Monday, February 9, 2015

Me and Christopher Against the World

I've begun rereading Andrew Hodges's 1983 biography of Alan Turing, Alan Turing: The Enigma, to see how Turing's life compares to the movie version, The Imitation Game.  It seems fair to do so, since the 2014 re-issues tie the book to the film.

I particularly noticed Hodges's account of Turing's relationship with his classmate and first love, Christopher Morcom, who died of bovine tuberculosis in 1930 while still in his teens.  The movie and the book agree that Turing's feelings for Morcom were unrequited, but the movie gives the impression (to me at any rate) that Morcom initiated the friendship as Turing's protector when the latter was being bullied at school.  According to Hodges, Turing initiated the friendship, which took some time to develop.  Eventually Morcom invited Turing to visit his home and meet his family, and their respective parents also developed an acquaintance.  After Morcom's death, Turing sustained a relationship with Morcom's family, visiting them and even traveling with them.  All this is missing from the film, which is understandable to some extent, but the fact that Turing successfully pursued, developed, and sustained a friendship with Morcom is at odds (again, to me at least) with The Imitation Game's portrait of Turing as a socially inept isolate.  Turing clearly was socially awkward, but he learned to overcome it and make connections with other people.

The film continues its depiction of Turing into his codebreaking years at Bletchley, where he is still an isolate, working on his own program, at odds with the other in his unit.  He takes over control of his team by going over his superior's head with a letter to Winston Churchill, who puts him in charge.  He builds his computer almost alone, from nothing, naming it after Morcom, and in a Hollywood-style climax proves his machine's worth against a deadline that would mean pulling the plug on poor "Christopher," symbolically killing Turing's love once again.  But the letter to Churchill was signed not only by Turing but by three others on the team, and the computer (called the Bombe because of the ticking noise it made) built at Bletchley was a development of earlier machines invented by others. Turing worked with another mathematician, Gordon Welchman, who helped make the advances in its design and construction.  And so on.  It's not unreasonable, for purposes of dramatic compression, for The Imitation Game, to focus on just one of the groups that worked on breaking German codes, even to give the impression that only that group achieved anything -- but it is seriously misleading to turn Alan Turing into the One Man who walked into town and beat the bad guys all by his lonesome, fighting against the misunderstanding of the ignorant mob.  Turing may not have been completely comfortable working as part of a team, but he seems to have adjusted to it pretty well, much better than the movie shows.  As L.V. Anderson wrote in a good piece at Slate, "One of Turing’s colleagues at Bletchley Park later recalled him as 'a very easily approachable man' and said 'we were very very fond of him'; none of this is reflected in the film."  Anderson's article goes into detail on the differences between The Imitation Game and history, and is worth a read if you're interested.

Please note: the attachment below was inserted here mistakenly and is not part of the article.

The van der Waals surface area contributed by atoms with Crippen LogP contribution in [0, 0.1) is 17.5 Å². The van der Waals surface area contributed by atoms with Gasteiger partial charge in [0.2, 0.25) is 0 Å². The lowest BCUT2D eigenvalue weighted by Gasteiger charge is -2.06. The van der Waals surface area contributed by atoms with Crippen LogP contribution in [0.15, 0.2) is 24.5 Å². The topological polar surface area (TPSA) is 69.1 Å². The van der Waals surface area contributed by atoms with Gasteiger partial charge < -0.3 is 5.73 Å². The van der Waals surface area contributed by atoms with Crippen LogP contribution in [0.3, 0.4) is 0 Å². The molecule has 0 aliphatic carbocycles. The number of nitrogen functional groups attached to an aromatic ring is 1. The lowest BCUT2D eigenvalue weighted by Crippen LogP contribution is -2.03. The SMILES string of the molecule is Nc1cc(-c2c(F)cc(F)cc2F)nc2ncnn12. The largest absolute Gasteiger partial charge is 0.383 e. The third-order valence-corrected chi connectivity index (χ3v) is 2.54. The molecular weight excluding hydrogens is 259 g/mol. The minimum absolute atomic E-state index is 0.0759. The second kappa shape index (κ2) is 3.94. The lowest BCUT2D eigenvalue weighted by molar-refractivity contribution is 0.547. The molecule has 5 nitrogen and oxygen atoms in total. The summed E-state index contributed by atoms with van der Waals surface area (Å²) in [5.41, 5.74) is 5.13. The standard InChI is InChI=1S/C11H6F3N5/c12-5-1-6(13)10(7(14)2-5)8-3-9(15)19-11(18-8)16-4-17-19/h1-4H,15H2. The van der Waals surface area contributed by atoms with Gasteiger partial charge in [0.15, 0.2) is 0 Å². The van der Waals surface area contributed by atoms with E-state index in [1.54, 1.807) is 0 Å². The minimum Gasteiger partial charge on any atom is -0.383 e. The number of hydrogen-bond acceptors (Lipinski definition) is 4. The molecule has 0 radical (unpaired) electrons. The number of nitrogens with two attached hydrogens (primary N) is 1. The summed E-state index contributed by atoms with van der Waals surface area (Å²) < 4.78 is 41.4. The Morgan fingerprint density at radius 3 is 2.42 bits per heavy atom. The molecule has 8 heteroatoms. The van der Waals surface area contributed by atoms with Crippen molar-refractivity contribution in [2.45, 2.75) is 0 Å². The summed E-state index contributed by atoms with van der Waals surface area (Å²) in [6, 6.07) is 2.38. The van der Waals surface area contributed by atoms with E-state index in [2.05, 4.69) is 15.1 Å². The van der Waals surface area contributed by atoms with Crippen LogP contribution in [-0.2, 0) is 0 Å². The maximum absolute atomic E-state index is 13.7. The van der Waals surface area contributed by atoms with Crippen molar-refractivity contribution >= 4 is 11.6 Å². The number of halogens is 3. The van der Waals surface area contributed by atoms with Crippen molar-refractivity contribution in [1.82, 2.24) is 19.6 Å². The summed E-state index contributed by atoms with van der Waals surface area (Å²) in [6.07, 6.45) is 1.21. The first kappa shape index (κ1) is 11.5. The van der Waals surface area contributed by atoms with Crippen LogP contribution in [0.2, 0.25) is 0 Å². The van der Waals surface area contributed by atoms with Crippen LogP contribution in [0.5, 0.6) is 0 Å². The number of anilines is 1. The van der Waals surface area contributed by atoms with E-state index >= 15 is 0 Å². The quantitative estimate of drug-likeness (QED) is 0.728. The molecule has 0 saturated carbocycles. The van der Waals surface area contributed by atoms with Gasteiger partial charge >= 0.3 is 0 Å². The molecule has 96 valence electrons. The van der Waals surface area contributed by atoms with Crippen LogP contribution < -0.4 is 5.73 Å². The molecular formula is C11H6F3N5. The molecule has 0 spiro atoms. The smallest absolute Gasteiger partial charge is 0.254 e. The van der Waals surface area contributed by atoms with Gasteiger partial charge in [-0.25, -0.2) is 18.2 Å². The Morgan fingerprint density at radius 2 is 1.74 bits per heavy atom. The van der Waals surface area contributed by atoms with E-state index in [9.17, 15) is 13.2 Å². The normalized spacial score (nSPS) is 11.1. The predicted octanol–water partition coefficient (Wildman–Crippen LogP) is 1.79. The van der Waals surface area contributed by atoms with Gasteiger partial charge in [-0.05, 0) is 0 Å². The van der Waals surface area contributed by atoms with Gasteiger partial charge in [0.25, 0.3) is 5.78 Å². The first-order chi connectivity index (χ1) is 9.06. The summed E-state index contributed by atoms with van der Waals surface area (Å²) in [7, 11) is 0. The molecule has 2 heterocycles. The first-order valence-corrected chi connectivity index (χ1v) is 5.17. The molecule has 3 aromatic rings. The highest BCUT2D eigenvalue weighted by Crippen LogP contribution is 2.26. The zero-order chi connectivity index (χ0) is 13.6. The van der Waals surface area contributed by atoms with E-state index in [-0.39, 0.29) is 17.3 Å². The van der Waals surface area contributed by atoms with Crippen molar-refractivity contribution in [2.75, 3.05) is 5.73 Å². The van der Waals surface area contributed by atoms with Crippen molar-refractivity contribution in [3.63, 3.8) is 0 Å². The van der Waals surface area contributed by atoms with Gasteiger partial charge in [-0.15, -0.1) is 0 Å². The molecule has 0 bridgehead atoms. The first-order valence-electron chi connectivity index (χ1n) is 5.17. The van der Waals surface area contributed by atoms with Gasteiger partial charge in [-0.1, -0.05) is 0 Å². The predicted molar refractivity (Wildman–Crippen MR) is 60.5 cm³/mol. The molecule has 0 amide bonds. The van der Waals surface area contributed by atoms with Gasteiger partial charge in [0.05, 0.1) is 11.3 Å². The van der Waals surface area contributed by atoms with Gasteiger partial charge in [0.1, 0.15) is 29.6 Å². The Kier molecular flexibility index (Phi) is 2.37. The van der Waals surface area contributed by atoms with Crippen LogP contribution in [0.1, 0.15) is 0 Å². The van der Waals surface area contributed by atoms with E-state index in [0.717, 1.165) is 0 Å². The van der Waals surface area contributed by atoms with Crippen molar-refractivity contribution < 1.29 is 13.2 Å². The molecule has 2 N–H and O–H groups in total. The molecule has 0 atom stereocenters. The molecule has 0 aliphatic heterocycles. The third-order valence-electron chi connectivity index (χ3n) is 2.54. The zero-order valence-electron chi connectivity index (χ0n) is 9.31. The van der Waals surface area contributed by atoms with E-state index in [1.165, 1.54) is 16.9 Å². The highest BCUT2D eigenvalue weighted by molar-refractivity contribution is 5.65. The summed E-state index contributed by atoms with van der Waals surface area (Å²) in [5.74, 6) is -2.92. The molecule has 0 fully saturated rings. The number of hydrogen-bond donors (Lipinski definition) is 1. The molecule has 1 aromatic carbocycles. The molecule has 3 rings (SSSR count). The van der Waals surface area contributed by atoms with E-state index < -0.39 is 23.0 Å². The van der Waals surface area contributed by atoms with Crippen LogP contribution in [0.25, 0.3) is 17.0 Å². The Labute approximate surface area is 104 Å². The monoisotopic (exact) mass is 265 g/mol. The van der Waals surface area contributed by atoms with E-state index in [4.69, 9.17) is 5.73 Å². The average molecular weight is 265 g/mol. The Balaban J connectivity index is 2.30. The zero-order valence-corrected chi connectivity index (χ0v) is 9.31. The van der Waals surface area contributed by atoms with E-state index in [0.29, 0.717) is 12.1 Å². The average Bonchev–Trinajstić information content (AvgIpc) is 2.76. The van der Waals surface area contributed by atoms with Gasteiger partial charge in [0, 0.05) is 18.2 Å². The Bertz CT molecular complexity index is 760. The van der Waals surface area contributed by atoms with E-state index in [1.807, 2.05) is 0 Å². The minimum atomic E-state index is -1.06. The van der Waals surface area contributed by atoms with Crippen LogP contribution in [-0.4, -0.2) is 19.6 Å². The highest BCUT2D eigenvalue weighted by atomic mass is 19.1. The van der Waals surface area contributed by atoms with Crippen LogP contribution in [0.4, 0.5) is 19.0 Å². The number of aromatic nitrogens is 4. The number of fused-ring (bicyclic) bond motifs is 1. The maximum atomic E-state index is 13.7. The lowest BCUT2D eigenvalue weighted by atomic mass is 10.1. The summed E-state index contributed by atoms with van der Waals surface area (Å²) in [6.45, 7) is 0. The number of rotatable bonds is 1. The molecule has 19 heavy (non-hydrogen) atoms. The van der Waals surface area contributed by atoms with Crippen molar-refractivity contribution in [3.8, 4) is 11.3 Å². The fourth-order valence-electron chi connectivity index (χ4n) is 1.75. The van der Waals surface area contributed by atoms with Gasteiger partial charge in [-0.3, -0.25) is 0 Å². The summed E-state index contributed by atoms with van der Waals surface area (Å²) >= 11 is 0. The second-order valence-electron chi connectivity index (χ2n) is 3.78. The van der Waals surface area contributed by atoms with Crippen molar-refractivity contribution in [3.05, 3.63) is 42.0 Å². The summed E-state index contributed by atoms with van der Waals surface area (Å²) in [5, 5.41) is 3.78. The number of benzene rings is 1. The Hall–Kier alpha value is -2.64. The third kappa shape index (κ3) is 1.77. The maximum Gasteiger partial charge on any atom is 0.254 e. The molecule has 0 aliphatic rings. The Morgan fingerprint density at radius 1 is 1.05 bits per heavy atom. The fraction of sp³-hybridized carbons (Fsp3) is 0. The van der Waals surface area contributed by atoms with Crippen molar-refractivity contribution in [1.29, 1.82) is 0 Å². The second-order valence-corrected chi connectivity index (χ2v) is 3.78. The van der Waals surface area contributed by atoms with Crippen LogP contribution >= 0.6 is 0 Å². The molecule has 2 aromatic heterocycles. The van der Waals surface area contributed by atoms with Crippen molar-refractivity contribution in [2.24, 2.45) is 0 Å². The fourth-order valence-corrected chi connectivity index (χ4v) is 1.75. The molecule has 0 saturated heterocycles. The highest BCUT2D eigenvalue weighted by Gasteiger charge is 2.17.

There's a common tendency in apologetics for this kind of movie to claim that there's no other way to tell the story, no other narrative, so what else could they do?  As I wrote before, The Imitation Game's portrayal of Turing's homosexuality may not have been motivated by personal homophobia, just creative laziness.  The same goes for its depiction of Bletchley Park, which forces the history into a very familiar narrative straitjacket.  That straitjacket, because of its familiarity, is comfortable for many people, and perhaps The Imitation Game wouldn't have sold as many tickets or garnered as many Oscar nominations if it had gone in a different direction.  Or maybe it would have: Benedict Cumberbatch is a hot property, and would have drawn in audiences regardless.  My point here is that I don't like it, and don't intend to watch it again.  I'm trying to explain here why.

Compare one of my favorite films, My Brilliant CareerIt flouts numerous narrative conventions: the conventionally plain heroine rejects the rich, handsome fellow who loves her and begs her to marry him, and goes on to write and publish her first novel.  To my surprise, some radical gay male critics were annoyed by this.  Yet the movie was a crowd-pleaser, won some awards, and made Judy Davis, who played the protagonist, an international star.  (It did no harm either to Sam Neill, who played her suitor.)  It can be done.  Moviemakers aren't obliged to go against the current and make movies that will please me, but I'm not obliged to like their productions either.  We're in better shape for gay protagonists than we were a few decades ago, but I still see The Imitation Game as a mess of bad creative choices.